In a live setting, that high-wire act can be electrifying. In the studio, it presents a bigger challenge: how does a multi-faceted artist like Butler make an album that captures his wide range without sounding disjointed? In the past, Butler's primarily honed in on one particular style per album, like 1990's New Orleans funk- and R&B-flavored Orleans Inspiration, the straight-ahead jazz of 1996's For All Seasons, and the acoustic and electric blues of 1998's Blues After Sunset. On his new CD (and debut for Basin Street Records), The Game Has Just Begun, Butler lets his musical wanderlust flow -- and the result is one of the more bizarre albums in recent memory.
It starts out promisingly, with Butler expanding the bluesman persona he's cultivated in recent years. On the first three songs, Butler sings in his deepest and most defiant soul-shouter voice, on uptempo numbers where he establishes himself as a streetwise bad-ass who shouldn't be crossed. "This is Where I Live" is practically a challenge for a rival to fight, while "Mac Daddy Henry" is a mission statement of sorts, and a prime slice of Butler braggadocio, as he sings, "I don't play no games/I am the one they come to see/When I get my mojo workin'/They all seem to focus on me/Mac Daddy Henry, been to the mountain top/Nothing gonna make me stop." Guitarist June Yamagishi helps hammer home the bravado with some white-hot solos featuring some serious wah-wah effects and bends.
Stylistic detour No. 1 follows, as Butler heads toward Motown territory on "Tie Me Down," which features some clavinet and Moog sounds reminiscent of early-70s Stevie Wonder. Butler's eclectic approach starts to bubble up in a surprising version of former Gov. Jimmie Davis' classic "You Are My Sunshine." Butler extends his Stevie Wonder nod with his take on the country/pop standard, slipping in some breezy Wonder-style harmonica sounds, and including string-section samples.
Then things get very strange.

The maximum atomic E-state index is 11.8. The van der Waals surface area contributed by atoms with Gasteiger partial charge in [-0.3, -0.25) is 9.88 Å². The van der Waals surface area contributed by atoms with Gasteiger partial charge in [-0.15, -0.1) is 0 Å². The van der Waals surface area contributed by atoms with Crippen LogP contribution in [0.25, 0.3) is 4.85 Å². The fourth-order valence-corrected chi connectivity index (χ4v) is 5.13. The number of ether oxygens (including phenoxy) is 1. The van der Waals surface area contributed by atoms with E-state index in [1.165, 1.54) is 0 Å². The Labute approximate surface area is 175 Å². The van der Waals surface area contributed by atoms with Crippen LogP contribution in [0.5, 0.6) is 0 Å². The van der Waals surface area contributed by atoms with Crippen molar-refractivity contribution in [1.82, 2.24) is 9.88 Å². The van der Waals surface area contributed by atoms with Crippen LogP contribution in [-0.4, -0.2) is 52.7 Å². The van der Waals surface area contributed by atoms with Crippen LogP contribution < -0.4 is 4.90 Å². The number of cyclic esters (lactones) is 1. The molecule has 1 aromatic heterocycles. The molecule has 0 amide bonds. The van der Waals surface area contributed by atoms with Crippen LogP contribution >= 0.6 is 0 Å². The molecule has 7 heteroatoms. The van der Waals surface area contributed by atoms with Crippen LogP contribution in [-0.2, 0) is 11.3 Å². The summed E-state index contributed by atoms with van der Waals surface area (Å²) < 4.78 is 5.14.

"Regeneration" is one of four original pieces on the album that fall into that innocuous "new age" category. Call it mood music, elevator music, whatever you will, but it just sounds downright odd here, as Butler generates dreamy pipe organ sounds with a percussive undertow evoking wind chimes and pan steel drums. "Fall Blues" takes a similar approach, and Butler even adds some banjo parts and monk-like chanting, sounding like the hum from some space-age assembly line. "When You Listen With Your Eyes" isn't quite as odd, but still straddles the line between smooth jazz and vapid contemporary R&B production. And while "Liberty Street Blues" hews to the blues form, it still swells like a glossed-over John Philip Sousa march, sounding like the background music you'd hear at the end of a corny made-for-TV movie.
It usually doesn't take much searching to find the culprit responsible for such questionable material; there's often a record company executive or manager lurking nearby who sees commercial potential in vapid musical exercises. But Butler is credited as producer on the album, and in a statement that suggests he can almost hear the outcry coming, he addresses the new age selections in the liner notes, saying that "The decision to include these on this record was very conscious."
One can only assume that the album's cover songs -- "Great Balls of Fire," "High Heeled Sneakers," and "Riders on the Storm" -- also fall under that mantra. "High Heeled Sneakers" works just fine, with Butler recasting it with a jaunty stride rhythm. But what possible good can a karaoke-style drum track add to "Great Balls of Fire"? And what's the motivation behind doing a faithful reading of The Doors' "Riders on the Storm"? Jim Morrison's lyrics still sound bloated and pretentious three decades later, and Ray Manzarek has never been known as a superb keyboardist, so what does Butler gain from recreating Manzarek's grating toy-piano keyboard melody?
Only Butler knows, but the answer may lie in the ridiculous 15-minute interview with Butler that concludes the disc. It could be forgiven if the interview had any substantive revelations, but what the listener gets is 15 minutes of Butler talking about subjects like Indian food and going to the movies. It's obvious filler -- and suggests that a large portion of the musical smorgasbord of The Game Has Just Begun was brought to the table for the same reason.
- Henry Butler's The Game Has Just Begun plays by its own strange rules.